Iran and Argentina Plotted to Cover up the Bombing of a Jewish Center, and Then to Kill Alberto Nisman for Investigating It

In 1997, an Argentinian lawyer named Alberto Nisman was asked to take the leading role in prosecuting fifteen policemen who stood accused of carrying out the deadly bombing of the AMIA Jewish Center in Buenos Aires three years prior. Nisman soon realized that the officers were being framed, and began investigating the case anew—an investigation which led him to uncover Iran’s responsibility for the bombing, and a conspiracy by the Argentine government to obscure it. While his death in 2015—just before he was supposed to testify about his findings to the Argentinian legislature—was initially ruled a suicide, it soon became clear that he was murdered. Gustavo D. Perednik explains Tehran’s role in the cover-up, and in Nisman’s death:

The plot to cover up Iran’s responsibility for the AMIA bombing began on Saturday, January 13, 2007, when the Iranian president Mahmoud Ahmadinejad called on his Venezuelan counterpart, Hugo Chávez, at the Miraflores presidential palace in Caracas. The two leaders claimed to be the vanguard of an anti-imperialistic war against the United States and regarded each other as close allies. . . . Chávez not only became the junior partner in an alliance with the Iranians but also drew other countries such as Argentina, Bolivia, and Nicaragua into the Iranian orbit. . . .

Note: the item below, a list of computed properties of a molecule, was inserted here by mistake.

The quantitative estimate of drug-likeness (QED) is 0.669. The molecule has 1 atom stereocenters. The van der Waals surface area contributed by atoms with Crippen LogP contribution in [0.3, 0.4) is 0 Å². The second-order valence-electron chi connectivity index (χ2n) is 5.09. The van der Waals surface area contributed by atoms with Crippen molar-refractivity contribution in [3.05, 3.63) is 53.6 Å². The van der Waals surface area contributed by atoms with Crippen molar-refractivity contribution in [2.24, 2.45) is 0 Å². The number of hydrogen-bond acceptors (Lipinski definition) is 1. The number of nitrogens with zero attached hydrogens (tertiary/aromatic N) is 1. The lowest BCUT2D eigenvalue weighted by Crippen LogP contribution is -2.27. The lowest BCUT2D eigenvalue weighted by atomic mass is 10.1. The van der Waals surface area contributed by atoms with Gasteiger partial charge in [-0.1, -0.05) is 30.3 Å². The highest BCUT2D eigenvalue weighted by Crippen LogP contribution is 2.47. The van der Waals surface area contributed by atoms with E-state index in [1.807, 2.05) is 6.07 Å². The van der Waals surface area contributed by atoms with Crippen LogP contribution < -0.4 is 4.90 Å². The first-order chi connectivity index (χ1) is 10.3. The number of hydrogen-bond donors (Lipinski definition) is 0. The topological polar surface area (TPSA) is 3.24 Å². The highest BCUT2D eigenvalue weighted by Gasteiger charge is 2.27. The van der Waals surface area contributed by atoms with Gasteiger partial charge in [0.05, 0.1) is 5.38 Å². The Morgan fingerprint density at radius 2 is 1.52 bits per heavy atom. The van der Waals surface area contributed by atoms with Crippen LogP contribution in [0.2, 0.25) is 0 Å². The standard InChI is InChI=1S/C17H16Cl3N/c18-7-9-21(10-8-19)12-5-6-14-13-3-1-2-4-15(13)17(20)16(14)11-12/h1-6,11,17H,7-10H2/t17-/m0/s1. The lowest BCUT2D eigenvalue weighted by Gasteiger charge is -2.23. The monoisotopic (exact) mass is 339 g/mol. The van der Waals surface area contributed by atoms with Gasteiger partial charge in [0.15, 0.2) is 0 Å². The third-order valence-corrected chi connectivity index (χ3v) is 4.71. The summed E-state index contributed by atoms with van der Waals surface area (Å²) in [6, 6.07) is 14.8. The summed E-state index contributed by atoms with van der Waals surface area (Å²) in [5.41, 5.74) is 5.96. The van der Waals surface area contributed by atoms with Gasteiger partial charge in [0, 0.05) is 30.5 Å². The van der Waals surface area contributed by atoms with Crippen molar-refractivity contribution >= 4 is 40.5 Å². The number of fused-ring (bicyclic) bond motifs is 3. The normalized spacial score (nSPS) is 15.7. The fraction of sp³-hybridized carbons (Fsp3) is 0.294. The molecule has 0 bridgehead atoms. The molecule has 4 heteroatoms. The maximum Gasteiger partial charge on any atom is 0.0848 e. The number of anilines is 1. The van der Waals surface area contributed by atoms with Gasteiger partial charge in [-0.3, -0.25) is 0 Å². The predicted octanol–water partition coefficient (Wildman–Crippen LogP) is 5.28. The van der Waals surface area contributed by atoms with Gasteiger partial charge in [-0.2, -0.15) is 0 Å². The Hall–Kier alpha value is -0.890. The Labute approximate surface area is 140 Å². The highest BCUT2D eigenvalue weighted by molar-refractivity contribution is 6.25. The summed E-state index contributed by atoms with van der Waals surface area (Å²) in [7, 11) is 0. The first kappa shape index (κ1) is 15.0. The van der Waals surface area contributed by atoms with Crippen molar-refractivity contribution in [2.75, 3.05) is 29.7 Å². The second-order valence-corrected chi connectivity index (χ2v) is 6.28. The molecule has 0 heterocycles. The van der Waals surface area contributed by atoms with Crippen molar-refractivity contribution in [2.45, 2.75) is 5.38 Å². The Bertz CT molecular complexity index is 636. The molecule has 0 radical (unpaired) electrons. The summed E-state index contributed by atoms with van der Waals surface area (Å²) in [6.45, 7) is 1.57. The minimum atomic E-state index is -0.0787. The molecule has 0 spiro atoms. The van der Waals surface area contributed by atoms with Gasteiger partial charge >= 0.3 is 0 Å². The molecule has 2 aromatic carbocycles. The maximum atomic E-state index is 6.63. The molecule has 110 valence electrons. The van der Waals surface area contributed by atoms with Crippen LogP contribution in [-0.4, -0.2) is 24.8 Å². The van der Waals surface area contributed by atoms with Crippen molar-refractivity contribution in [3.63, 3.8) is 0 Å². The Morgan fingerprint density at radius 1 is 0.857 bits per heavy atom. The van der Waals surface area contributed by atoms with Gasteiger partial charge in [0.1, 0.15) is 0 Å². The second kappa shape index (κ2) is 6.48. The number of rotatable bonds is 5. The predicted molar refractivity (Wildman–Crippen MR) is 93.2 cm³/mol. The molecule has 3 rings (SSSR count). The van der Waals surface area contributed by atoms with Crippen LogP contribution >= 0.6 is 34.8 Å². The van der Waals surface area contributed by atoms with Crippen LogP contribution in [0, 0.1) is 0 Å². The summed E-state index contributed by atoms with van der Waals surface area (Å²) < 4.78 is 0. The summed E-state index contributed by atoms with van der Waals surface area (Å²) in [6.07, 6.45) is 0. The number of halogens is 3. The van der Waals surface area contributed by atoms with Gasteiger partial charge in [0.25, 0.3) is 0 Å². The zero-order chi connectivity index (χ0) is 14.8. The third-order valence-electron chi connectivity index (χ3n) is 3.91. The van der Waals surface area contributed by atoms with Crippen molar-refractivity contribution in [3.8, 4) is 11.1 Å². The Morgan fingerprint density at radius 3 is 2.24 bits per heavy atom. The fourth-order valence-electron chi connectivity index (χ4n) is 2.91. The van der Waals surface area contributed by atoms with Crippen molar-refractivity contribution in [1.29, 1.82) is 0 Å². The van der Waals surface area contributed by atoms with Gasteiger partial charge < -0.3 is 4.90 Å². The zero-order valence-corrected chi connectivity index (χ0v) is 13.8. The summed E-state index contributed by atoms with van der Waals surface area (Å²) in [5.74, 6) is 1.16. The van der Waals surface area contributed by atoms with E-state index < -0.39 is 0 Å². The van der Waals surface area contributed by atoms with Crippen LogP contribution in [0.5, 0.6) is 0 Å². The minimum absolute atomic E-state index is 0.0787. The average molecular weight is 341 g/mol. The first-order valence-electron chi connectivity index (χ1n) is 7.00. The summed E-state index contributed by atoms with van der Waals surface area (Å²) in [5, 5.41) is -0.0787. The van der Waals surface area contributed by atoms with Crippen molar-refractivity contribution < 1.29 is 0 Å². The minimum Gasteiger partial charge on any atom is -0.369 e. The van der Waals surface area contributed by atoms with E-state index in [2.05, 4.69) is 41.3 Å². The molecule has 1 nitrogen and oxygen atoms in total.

Apparently, during [a] secret meeting with Chávez, Ahmadinejad expressed his concern with the imminent Interpol convention in France, where Nisman, the Argentinian representative, planned to restate his demand that Interpol monitor the Iranians [suspected of having helped plan and carry out the AMIA bombing]. Ahmadinejad probably offered Chávez a substantial sum of money, as Venezuela purchased (with Iranian money) six-billion dollars of the Argentinian debt by the end of 2008. . . .

In October of 2010, . . . [Chávez] finally persuaded [Argentina’s President Cristina Kirchner] to accept the benefits for both of their countries of making an agreement with Iran. Three months later, Foreign Minister Hector Timerman signed a secret agreement [with Iran] in Aleppo. Further impetus for this subterfuge derived from the Obama administration’s [insistence] that Iran was no longer an enemy and from the [promise] that the Iranian government would pour endless resources into Argentina.

Kirchner and Timerman were not averse to contacting Mohsen Rabbani, the mastermind of the AMIA terror attack. Moreover, they assured Iran that the withdrawal of Interpol red alerts against Iranian terrorists would follow the signing of an open agreement. The plan was to set up a fictitious “Commission of Truth” with judges from both Iran and Argentina. . . . The commission was given the task of shedding light upon the terror attack and its motives, despite the fact that the secret treaty of 2011 had designated a different role for the “Commission of Truth”: . . . to bury the case by spreading false information and fomenting confusion. . . . The legal brief [prepared by] Alberto Nisman on January 14, 2015 provides extensively the details of this project and discloses the real purpose of the commission.